Regarding the Recent UMC Judicial Council Ruling
The Judicial Council of the UMC ruled on the constitutionality of various parts of the Traditional Plan which was passed at General Conference. For those of you who would like to read two articles that do a good job summing up their decisions, please find a link for them on their website or go visit here.
Below is Adam Hamilton's response to the recent Judicial Council ruling.
Yesterday, the Judicial Council of the UMC (the church’s version of the Supreme Court), ruled on the constitutionality of the various parts of the Traditional Plan passed at General Conference the end of February. As expected, portions were deemed unconstitutional while others were deemed constitutional.
As much as some may have hoped the Judicial Council would have ruled it all unconstitutional, the JC has made a reasoned argument that some parts of the Traditional Plan comply with our constitution while others do not. This is painful and disappointing, once more, for those who disagree with the Traditional Plan. But it is not unexpected.
The divisions in the denomination cannot be solved by the Judicial Council.
There are numerous conversations taking place across the church focused on finding a way forward for United Methodists who disagree with the Traditional Plan. Most United Methodists in the US believe they can remain in a church where Christians disagree on same sex marriage. They have been doing this for years. There are few UM churches where everyone agrees completely on these questions.
There are, however, some who cannot remain in a United Methodist Church where any view or interpretation of scripture regarding same-sex marriage, other than their own, is allowed. These self- styled “incompatibilsts” have said they cannot remain in a church where everyone doesn’t adhere to their interpretation and practice regarding same-sex marriage. The conservatives who hold these views wrote and passed the Traditional Plan. They have said that there is no room for compromise - it is their way, or those with differing views should leave.
So, where do we go from here? It is likely that as long as one side makes no room for compromise or acknowledging the views and convictions of the other, the only path forward is division. What does this look like?
1. One side or the other convinces their churches to leave (the Judicial Council ruled that churches could, in fact, vote to leave the UMC when certain conditions are met).
2. Perhaps there is a new way of staying united that allows for different expressions of Methodism that are still somehow connected and share the name, logo and some central agencies, as Bishop Scott Jones has suggested.
3. There may be a dissolution of the UMC, and the formation of two or three new expressions of Methodism out of the one denomination.
These are the three paths forward that I most often hear in the various conversations I’m a part of.
While various groups are holding conversations about these questions, one very broad conversation will be held in Kansas City, May 20-22, for “compatibilists” - those who believe we can disagree about how we interpret scripture while agreeing that we will welcome LGBT persons without treating them like second class Christians. Ten leaders from each US annual conference will be attending this gathering, as well as many bishops, general secretaries and other leaders of the church. [18% of those invited are young adults, 18% are people of color, 12% are LGBT leaders in the church.] There are evangelicals and progressives, men and women, laity and clergy. They will be dreaming about what Methodism should look like going forward, and how we create a dynamic Methodism that welcomes all people, is focused on inviting them to faithfully follow Christ, and inspires them to pursue a passionate personal life of faith while also “doing justice, loving kindness and walking humbly with God.”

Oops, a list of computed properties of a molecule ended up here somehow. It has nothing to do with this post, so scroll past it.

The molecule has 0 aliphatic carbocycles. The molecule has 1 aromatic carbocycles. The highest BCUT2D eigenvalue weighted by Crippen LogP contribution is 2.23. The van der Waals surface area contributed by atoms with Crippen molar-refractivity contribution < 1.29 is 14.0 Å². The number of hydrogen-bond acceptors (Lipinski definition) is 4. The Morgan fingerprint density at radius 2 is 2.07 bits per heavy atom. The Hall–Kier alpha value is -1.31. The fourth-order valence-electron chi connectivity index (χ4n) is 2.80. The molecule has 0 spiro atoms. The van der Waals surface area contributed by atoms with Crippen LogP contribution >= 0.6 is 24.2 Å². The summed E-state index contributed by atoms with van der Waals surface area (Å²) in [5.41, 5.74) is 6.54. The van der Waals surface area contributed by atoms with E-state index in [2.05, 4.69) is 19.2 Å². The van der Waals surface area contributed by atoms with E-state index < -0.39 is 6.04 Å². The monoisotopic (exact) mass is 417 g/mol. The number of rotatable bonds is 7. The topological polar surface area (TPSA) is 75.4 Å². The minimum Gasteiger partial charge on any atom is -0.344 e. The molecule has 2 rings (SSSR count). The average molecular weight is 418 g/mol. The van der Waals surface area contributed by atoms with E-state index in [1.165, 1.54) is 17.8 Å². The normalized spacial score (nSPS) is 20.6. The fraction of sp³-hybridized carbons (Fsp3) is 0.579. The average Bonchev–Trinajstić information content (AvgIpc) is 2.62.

The 600 participants were selected from over 2,600 people who were nominated or nominated themselves in just a few days from when nominations were announced. The rapid and large number of nominations indicates a high level of interest in this conversation. These persons are from over 2,000 churches indicating, once more, the high level of interest in a better way forward.
Conversations will focus on what centrists and progressives believe God wills for United Methodism going forward. The group will look at various paths forward. And ultimately seek consensus on the way forward. Attendees will the. return to their annual conferences to expand the conversation within their conferences.
I believe by May 2020 we will have resolved the current division and that there will be a United Methodism for the majority of UM’s in the US who feel that the Traditional Plan does not reflect their understanding of God’s love, mercy or grace.
I also believe, with many others, that annual conferences are the key to how things ultimately sort themselves out. It is likely that annual conferences will vote to align as compatibilists or incompatibilists (something like One Church Plan or Traditional Plan). All like minded conferences will form connections. Churches who disagree with their annual conferences will have the ability to vote to align with a conference that shares their views. This approach shares elements in common with the CCP and Bishop Jones’ suggestions.
Again, the Judicial Council decision was not unexpected. The important work for United Methodism will be in the upcoming conversations. For most local churches, little changes. Progressives will continue to do church as they have. Centrists will continue to lead and do ministry as they have. And conservatives will continue to do ministry as they have, regardless of the ruling of the Judicial Council or the passage of the Traditional Plan at GC 2019 in February. But this season does represent an exciting moment as Methodists pray and discern where God is leading our church in the future.